Ichiro singles in ihs first at-bat as a Yankee. (US Presswire)
Seattle fans give Ichiro Suzuki a standing ovation. (Associated Press)

Ichiro Suzuki received a standing ovation from Mariners fans in his first at-bat as a New York Yankee and responded with a bow -- and a single.

Traded to the Yankees before Monday's game, the 38-year-old Suzuki donned No. 31 for the Yankees, taking a new number out of respect for Bernie Williams, whose No. 51 is not officially retired by the Yankees.

Batting eighth and playing right field, Suzuki came to the plate for the first time in the third inning on Monday and lined the second pitch he saw from Seattle starter Kevin Millwood up the middle for a one-out single. He then stole second and advanced to third on a ground out. He was stranded at third when Derek Jeter grounded out to end the inning.

Suzuki was retired in his final three at-bats, finishing 1 for 4 in the Yankees' 4-1 victory.

Before the game, Suzuki said, "when I imagine taking off a Mariner uniform, I was overcome with sadness."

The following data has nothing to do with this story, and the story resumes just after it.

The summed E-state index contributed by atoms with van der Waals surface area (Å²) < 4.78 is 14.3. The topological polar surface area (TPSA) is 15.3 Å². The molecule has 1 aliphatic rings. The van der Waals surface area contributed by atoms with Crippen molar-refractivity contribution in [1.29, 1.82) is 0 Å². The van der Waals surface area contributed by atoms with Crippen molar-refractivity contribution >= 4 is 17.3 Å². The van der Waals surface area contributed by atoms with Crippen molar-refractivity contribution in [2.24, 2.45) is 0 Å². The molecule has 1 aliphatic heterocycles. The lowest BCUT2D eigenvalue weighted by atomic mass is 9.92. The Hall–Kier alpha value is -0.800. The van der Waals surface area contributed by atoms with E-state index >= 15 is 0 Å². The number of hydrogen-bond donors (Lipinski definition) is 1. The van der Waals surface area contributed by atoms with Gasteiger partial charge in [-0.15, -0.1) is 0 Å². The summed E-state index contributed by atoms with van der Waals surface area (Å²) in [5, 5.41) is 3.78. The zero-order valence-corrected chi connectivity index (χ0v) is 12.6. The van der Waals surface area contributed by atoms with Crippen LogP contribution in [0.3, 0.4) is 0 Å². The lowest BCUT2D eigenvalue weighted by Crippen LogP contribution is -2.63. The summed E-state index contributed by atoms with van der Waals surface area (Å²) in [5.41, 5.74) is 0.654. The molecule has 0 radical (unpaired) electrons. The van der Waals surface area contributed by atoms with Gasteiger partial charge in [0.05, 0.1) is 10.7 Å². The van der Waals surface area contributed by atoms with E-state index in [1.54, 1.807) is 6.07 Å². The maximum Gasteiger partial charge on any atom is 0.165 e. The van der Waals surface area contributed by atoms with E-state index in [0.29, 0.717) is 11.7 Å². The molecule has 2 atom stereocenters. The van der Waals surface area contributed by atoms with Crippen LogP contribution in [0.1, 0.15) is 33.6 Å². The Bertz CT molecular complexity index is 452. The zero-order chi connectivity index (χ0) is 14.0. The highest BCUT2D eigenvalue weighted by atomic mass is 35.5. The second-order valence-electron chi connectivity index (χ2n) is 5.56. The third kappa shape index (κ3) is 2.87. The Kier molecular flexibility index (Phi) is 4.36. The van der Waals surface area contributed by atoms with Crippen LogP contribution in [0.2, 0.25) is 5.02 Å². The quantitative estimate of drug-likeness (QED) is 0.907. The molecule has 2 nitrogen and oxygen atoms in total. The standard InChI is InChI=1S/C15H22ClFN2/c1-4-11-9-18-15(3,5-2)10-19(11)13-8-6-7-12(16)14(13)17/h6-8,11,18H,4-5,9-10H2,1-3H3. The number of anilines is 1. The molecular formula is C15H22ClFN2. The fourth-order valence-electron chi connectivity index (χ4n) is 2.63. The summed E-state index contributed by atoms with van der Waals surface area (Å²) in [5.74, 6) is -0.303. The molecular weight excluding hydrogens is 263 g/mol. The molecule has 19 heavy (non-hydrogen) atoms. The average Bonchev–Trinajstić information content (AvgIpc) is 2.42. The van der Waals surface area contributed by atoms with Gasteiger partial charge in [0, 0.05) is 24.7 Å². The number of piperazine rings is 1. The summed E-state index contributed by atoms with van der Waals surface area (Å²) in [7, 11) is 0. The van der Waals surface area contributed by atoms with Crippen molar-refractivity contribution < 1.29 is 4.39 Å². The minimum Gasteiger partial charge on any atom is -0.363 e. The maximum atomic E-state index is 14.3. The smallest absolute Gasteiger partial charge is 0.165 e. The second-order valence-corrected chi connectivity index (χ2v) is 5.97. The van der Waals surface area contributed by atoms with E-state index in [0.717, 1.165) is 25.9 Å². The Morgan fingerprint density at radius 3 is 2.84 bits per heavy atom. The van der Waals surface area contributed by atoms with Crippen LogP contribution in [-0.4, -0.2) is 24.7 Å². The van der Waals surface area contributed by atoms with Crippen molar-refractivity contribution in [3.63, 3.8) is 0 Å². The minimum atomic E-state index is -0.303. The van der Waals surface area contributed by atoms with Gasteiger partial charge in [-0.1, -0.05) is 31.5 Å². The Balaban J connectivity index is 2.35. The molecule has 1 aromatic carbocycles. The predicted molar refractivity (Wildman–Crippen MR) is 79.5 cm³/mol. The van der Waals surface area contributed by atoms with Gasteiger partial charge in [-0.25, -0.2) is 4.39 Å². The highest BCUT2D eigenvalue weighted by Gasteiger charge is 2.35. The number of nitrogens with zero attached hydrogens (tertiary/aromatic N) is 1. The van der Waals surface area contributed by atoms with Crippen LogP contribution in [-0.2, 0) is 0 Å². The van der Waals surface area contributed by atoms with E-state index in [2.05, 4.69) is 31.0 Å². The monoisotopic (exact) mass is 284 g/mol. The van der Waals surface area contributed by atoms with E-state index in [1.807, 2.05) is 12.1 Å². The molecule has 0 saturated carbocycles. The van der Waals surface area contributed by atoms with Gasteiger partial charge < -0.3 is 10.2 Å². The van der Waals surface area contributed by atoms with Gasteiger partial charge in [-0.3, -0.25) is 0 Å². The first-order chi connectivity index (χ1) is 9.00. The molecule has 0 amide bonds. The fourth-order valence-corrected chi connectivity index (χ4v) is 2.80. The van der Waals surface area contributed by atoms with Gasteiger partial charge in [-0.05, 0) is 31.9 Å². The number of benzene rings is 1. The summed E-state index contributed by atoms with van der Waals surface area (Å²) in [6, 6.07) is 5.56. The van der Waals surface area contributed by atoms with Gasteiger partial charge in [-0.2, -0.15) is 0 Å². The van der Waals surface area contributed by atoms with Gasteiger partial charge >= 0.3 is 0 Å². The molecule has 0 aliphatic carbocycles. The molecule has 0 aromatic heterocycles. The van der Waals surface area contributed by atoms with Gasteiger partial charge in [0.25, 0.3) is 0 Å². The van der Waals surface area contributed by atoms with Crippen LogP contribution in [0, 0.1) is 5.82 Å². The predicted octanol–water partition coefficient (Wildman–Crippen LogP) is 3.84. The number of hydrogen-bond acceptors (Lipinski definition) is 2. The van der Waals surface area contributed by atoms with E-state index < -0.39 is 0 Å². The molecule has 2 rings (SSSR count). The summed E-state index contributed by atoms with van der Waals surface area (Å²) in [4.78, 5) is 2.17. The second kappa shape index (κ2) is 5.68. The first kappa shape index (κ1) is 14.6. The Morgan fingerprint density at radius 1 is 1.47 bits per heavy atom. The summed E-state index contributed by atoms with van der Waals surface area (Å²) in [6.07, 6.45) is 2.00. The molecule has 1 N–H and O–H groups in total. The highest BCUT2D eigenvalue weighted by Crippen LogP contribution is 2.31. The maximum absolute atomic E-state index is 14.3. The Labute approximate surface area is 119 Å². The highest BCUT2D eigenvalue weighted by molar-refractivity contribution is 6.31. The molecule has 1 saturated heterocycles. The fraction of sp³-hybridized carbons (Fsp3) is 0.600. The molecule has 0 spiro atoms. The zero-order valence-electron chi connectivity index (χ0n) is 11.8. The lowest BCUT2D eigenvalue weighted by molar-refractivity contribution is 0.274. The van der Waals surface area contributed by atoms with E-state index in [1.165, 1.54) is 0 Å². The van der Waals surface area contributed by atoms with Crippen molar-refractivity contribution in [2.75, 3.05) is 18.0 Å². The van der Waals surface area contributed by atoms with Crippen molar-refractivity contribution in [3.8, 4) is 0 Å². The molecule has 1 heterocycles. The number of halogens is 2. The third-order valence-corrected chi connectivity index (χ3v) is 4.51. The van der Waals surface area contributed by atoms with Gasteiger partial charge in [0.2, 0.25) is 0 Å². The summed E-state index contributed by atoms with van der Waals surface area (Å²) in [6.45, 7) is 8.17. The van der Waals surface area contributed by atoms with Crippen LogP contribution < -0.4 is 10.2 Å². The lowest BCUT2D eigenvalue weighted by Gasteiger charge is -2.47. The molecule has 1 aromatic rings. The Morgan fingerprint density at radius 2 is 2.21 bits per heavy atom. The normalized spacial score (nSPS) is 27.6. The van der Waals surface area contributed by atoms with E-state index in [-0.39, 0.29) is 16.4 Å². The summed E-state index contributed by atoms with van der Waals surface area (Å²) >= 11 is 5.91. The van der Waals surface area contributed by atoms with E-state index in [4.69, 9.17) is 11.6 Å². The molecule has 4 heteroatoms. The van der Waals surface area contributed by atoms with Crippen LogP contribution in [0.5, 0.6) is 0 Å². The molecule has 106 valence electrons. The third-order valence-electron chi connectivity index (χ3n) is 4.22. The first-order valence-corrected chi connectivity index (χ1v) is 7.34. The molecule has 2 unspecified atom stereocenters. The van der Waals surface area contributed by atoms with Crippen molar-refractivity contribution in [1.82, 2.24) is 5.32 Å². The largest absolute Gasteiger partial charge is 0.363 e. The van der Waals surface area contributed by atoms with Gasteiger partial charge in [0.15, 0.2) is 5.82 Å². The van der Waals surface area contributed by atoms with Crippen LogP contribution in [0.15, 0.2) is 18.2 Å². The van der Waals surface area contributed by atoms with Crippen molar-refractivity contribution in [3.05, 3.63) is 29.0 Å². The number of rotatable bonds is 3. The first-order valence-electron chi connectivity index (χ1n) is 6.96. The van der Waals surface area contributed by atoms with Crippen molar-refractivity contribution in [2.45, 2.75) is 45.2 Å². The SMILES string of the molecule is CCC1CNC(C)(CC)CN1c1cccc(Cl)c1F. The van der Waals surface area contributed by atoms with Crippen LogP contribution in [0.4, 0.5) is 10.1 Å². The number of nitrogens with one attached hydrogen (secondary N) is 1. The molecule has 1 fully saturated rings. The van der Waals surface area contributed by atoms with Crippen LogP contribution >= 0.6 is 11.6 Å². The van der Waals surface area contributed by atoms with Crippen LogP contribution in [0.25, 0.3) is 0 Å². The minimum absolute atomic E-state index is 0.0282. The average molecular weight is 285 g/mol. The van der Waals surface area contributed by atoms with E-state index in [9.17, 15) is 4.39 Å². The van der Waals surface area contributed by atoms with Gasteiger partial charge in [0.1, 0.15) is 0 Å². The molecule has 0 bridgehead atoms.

After spending the first 11-and-a-half years in a Mariners uniofrm, it was strange to see him wearing the interlocking NY on his cap. But it's something most expected -- if not this soon -- but with free agency approaching and the Mariners obviously moving in another direction, it was doubtful Suzuki was going to be a Mariner in 2013 anyway. At his press conference before the game, Suzuki said he approached the Mariners about a trade.

"When I spent time during the All-Star break to think, I realized that this team has many players in their early 20s, and I began to think I should not be on this team next year," Suzuki said. "When I thought about the future of the team… I also started to feel a desire to be in an atmosphere that I could have a different kind of stimulation than I have now. If that were the case, it would be the best decision for both parties involved that I leave the team as soon as possible, and I have made this decision. Thanks to the Mariner organization for accepting this request."

Mariners manager Jack Zduriencik said granting Suzuki's request was "the right thing to do."

"It's perfectly clear what we're doing here," Zdurincik said (via MLB.com). "There's no running from it. They're right in front of our eyes. We'll continue to do what we're doing."

It was the right thing for the Mariners to do, and it was nice to see the Mariners fans did the right thing as well, cheering on their long-time star.

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